- Encarta (c) 1992-1994 Microsoft Corporation
- Grolier (c) 1993 Grolier, Inc. (c) 1987-1993 Online Computer Systems,
Inc. (c) 1993 The Software Toolworks, Inc.
- Compton’s Interactive Encyclopedia (c) 1992-1996 Softkey Multimedia,
- Webster’s Concise Interactive Encyclopedia (c) 1994 Attica
Cybernetics Ltd. (c) 1994 Helicon Publishing Ltd.
- ZCI Publishing Concise Encyclopedia (c) 1995 by ZCI Publishing, Inc.
- Circle of Knowledge Encyclopedia (c) 1996 CD Titles, Inc.; portions
(c) 1995- 1996 The JLR Group, Inc.
CD-ROM encyclopedias are promoted by their manufacturers as vast
interactive storehouses of knowledge–software that will, according to Microsoft,
transform your home computer into "a rich resource of information, education, and
entertainment" via a combination of print, audio, graphics, photos, and video
presentations. Behind all the dazzling high-tech window-dressing, however, lurk many of
the same banal apologetics for U.S. foreign policy that can be found in most print
encyclopedias, textbooks, and other historical references readily available to young
This apparently generic shortcoming is glaringly evident in the
accounts multimedia encyclopedias present on the various Indochina wars. Even a cursory
review of these concise (and in some cases, very concise) histories reveals a high level
of faithfulness to long-debunked official propaganda, coupled with a nearly complete
omission of references to the more heinous aspects of U.S. policy in the region.
Though this is not a surprising discovery, it does represents a
disturbing "popularization" of the brand of revisionist history that has
typified mainstream Vietnam War scholarship over the years. Unlike their ungainly print
cousins, multimedia encyclopedias are designed to be fun. Youngsters who may be loathe to
crack a history book are likely to find the sort of "edu-tainment" now offered
on CD-ROM extremely engaging. And reference works like Microsoft’s Encarta are frequently
included with new multimedia home computers.
This being the case, versions of the articles in this review may
well represent the resource of first resort for school papers, history tests, and casual
reference amongst those young people fortunate enough to have access to a personal
computer. It is reasonable to assume that excerpts from these and other similar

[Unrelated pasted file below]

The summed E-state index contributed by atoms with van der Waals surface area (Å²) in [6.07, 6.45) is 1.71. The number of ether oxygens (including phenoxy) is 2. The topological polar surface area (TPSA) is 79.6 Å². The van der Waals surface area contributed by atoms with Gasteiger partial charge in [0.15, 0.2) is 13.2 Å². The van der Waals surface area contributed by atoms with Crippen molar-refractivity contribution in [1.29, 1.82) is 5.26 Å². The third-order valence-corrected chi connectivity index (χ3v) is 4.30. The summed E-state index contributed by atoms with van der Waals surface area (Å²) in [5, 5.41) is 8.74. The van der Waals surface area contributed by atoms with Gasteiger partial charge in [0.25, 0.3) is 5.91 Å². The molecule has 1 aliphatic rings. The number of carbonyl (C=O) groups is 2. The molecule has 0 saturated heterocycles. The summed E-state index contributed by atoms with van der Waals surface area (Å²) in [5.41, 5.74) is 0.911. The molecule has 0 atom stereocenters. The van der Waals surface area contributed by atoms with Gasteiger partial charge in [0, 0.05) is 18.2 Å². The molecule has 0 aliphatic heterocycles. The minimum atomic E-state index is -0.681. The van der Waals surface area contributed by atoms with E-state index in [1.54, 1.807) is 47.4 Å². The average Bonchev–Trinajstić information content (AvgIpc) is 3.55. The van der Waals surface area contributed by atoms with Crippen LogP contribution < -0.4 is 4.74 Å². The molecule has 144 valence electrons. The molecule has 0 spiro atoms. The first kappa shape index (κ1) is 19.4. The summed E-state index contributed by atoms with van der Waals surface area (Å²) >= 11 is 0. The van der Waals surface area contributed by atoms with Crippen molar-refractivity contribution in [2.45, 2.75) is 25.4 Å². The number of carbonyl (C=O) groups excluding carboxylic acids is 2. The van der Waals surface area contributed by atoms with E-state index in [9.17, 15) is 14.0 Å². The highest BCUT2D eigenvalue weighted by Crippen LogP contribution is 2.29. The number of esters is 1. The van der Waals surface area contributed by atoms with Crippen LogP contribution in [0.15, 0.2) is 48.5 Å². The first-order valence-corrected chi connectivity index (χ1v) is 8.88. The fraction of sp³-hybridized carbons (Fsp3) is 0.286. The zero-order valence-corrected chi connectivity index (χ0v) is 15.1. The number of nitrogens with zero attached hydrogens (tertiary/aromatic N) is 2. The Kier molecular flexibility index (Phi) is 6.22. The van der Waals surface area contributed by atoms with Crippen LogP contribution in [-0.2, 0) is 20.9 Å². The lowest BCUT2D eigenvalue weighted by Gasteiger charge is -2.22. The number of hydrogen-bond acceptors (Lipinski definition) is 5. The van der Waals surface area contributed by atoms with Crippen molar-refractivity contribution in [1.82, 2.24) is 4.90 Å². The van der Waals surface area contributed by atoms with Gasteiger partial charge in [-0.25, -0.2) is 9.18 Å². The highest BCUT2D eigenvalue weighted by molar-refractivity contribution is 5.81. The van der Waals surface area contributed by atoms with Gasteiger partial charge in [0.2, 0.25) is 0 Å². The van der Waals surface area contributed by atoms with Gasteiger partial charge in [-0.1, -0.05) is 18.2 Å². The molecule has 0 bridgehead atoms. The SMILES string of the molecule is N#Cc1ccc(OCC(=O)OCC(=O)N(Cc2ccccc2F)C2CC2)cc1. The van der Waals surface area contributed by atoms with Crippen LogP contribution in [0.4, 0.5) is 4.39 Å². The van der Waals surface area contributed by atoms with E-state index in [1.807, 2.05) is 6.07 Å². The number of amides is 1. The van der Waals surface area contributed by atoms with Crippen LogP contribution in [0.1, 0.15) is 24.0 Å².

interactive histories will be copy-and-pasting their way into academic work for years to
In general, these articles all tell the same story; that of a
well-intentioned United States reacting (and sometimes over-reacting) to crises in
Indochina, responding to pleas for help and threats to the peace, and making the
occasional death-dealing "error." A short audio-visual presentation in Encarta
(1995) is representative of the general point of view provided throughout. Here a solemn
voice describes how the U.S. "slowly became more involved in the conflict"
because of its belief "that Communist aggression in Vietnam could lead to the
takeover of Southeast Asia." Citing "tactics [which] included search and destroy
missions…and heavy bombing of North Vietnam," the Encarta narrator reports gravely
that the effort "did not work" and that "although not considered a military
defeat, the Vietnam War was a humiliating political defeat for the United States."
As Noam Chomsky and others have pointed out, one of the crucial
elements of mainstream journalism and scholarship on the war has been the predisposition
to stress neither the illegality nor immorality of the effort, but rather its failure to
achieve success. Factual distortions aside, the Encarta "movie"–like the
surrounding article–conforms to this central theme. In fact, none of these accounts ever
truly depart from it.
As far as basic facts about the war are concerned, each work leaves
out important details about American and, to a lesser degree, French military and
diplomatic intervention in the political and social development of Indochina following
World War II. By failing to present a fair segment of this sordid history, they help to
distort the reader’s understanding of what took place and of the extent to which our
country was responsible for suffering on a truly appalling scale.
What, precisely, is missing? A great deal more than I can detail
here, but the more noteworthy omissions include:
· American support for the French War effort–Completely missing
from ZCI, Compton’s, Webster’s, and Circle of Knowledge. Encarta and Grolier touch upon
U.S. aid, but neither provides even a round dollar amount.
· Ngo Dinh Diem’s repressive policies–Though Grolier alludes to
what it calls Diem’s "uneven" economic reforms and Encarta reports that the
"failure [my emphasis] of his social and economic programs" put Diem "in
trouble," none of these accounts elaborate on the brutality of his regime. In fact,
Compton’s suggests that Diem’s manipulative brother Nhu was behind most of the RVN’s